In addition to numerous books about the Civil War, Ohioana’s collection includes several archival items. This letter from Joseph Moore to his father describes the difficult conditions he encountered as he traveled from Atlanta late in 1864, fought in the Battle of Nashville, and traveled on through Cincinnati and Columbus before arriving in Washington in early 1865.
The collection also includes a notebook owned by William J. Knight describing his participation in Andrews’s Raid. In April 1862, civilian scout James J. Andrews, another civilian, and a team of volunteers from the 2nd, 21st, and 33rd Ohio Infantry regiments hijacked a train on the Western and Atlantic Railroad as it made its regular run from Atlanta to Chattanooga. Their goal was to destroy telegraph wire, bridges, and track behind them, thereby crippling the Confederate Army’s ability to send supplies to Chattanooga. However, the raiders were unable to cause permanent damage to the track and abandoned the train when it ran out of fuel just south of the Tennessee state line. All the raiders were captured by the Confederacy within two weeks, and eight (including Andrews) were hanged. Eight others (including Knight) escaped. The remaining raiders were eventually exchanged for Confederate prisoners of war in 1863.
Six members of Andrews’s Raiders were honored in the very first Medal of Honor ceremony on March 25, 1863. Although Knight was not part of this first group, he received a Medal of Honor for his role in the raid on September 17, 1863.
In observance of National Archives Month and Columbus Day, we’re featuring this program from the “Columbian Centennial Celebration of the Discovery of America,” which was held on October 21, 1892 in Columbus. The celebration was sponsored by the Board of Education; in addition to the program for the evening, the booklet includes lists of board members, departments, schools, teachers, and staff.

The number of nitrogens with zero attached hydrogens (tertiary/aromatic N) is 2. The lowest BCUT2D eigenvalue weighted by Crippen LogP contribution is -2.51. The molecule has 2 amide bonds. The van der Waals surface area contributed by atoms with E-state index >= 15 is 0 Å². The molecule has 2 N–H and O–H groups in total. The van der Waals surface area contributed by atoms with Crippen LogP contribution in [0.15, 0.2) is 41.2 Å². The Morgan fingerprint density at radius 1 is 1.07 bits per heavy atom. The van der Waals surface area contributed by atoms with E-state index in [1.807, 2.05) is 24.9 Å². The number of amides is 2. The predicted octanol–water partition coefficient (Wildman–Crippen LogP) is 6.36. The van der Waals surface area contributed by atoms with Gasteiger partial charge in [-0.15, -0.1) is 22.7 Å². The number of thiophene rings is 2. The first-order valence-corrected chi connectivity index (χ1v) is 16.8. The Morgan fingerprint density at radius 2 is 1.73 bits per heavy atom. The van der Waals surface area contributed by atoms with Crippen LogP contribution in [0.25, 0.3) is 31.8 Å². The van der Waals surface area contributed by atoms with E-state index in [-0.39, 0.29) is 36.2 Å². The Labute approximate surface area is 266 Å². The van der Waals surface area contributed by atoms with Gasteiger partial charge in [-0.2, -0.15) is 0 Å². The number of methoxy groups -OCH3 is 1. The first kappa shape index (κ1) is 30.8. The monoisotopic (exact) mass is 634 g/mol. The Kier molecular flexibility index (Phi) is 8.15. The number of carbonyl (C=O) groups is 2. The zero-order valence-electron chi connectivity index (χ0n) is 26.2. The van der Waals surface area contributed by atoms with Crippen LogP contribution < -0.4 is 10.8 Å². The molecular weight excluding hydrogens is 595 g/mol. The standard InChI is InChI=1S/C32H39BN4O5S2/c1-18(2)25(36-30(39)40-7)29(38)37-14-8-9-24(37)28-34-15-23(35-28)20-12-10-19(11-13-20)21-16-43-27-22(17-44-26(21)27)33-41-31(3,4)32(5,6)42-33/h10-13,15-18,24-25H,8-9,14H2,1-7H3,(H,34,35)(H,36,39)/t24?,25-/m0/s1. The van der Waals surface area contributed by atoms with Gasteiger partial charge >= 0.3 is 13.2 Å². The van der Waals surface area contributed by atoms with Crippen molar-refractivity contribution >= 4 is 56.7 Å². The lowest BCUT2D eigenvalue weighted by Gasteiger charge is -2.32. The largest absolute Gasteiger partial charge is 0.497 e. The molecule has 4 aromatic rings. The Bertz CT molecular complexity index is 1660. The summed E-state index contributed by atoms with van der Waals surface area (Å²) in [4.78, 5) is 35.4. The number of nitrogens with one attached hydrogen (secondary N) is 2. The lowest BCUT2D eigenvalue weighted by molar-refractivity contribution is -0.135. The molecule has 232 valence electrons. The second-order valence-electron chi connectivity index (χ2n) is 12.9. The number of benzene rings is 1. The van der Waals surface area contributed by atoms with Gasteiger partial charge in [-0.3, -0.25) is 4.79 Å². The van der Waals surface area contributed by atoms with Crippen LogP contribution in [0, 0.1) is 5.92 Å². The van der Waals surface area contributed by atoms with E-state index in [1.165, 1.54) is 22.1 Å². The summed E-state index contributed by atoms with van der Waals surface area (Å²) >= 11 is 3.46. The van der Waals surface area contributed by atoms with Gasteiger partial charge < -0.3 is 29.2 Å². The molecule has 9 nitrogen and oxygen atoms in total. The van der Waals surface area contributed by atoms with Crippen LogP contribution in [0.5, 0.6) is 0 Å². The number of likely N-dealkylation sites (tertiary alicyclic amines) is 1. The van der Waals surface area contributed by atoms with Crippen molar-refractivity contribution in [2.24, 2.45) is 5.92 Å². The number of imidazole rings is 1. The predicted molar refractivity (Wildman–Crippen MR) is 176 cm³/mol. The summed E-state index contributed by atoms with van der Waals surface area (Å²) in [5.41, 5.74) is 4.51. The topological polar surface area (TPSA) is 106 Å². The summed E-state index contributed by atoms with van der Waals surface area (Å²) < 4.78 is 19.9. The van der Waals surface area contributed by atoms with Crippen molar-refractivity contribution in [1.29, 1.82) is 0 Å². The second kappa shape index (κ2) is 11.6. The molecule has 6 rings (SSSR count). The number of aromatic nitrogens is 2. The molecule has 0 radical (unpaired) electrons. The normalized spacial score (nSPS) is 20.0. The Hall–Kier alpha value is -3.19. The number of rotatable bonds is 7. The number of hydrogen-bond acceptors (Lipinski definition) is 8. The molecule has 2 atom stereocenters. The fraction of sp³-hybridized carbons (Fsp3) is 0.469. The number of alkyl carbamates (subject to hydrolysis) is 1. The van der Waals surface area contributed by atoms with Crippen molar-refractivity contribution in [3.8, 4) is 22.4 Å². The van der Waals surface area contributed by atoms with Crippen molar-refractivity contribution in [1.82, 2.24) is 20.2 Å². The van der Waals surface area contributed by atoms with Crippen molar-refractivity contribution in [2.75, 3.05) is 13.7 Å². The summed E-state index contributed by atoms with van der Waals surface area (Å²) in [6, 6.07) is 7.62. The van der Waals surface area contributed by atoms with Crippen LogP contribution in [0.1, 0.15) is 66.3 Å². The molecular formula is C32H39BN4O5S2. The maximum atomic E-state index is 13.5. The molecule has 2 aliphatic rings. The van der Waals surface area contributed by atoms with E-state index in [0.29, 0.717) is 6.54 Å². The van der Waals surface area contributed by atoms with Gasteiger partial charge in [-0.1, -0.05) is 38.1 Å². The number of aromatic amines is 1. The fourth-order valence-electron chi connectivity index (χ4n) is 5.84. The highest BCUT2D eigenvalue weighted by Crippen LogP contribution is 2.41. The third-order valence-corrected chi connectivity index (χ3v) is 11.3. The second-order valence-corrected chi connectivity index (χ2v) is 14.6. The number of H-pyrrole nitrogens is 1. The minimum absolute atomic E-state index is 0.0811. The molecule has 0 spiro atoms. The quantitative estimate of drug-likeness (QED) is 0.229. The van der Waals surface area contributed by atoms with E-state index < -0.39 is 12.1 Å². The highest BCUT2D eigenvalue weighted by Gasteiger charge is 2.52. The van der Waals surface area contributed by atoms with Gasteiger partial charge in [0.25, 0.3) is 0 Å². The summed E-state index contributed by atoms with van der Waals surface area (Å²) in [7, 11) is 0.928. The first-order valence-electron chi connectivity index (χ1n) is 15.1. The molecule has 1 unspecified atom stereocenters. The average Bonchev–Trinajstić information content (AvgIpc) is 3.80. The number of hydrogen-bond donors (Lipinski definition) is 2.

The cover is signed “Zaner” in the lower left corner, indicating that it may be the work of Charles Paxton Zaner, founder of the Zanerian College of Penmanship in Columbus (later known as the Zaner-Bloser Company). He authored many of the texts used at the college, created new instructional models, and was described as “the world’s best all-around penman.”
The program was printed by Nitschke Brothers, another Columbus company.
Other items in Ohioana’s archival collection that relate to local history throughout the state include correspondence describing daily life (some dating back to the 1700s), advertising and other ephemera related to local businesses, church histories, and approximately 50 scrapbooks focused on state and county history.
James Garfield was born in a log cabin in Cuyahoga County, Ohio. After working various jobs to support himself, he graduated from college and worked first as an educator and then as a lawyer. He served in the Ohio Senate from 1859-1861, then served as an officer in the Union army. He was first elected to Congress in 1862, where he served until winning the 1880 presidential election.
However, Garfield’s presidency lasted just 200 days. On July 2, 1881 he was shot twice from behind by Charles J. Guiteau, who had been rejected for a foreign service post. President Garfield died on September 19, 1881 as a result of his wounds.
This invitation to the congressional memorial service for Garfield is part of the Ohioana Library’s Ohio Presidents collection. The recipient is not identified.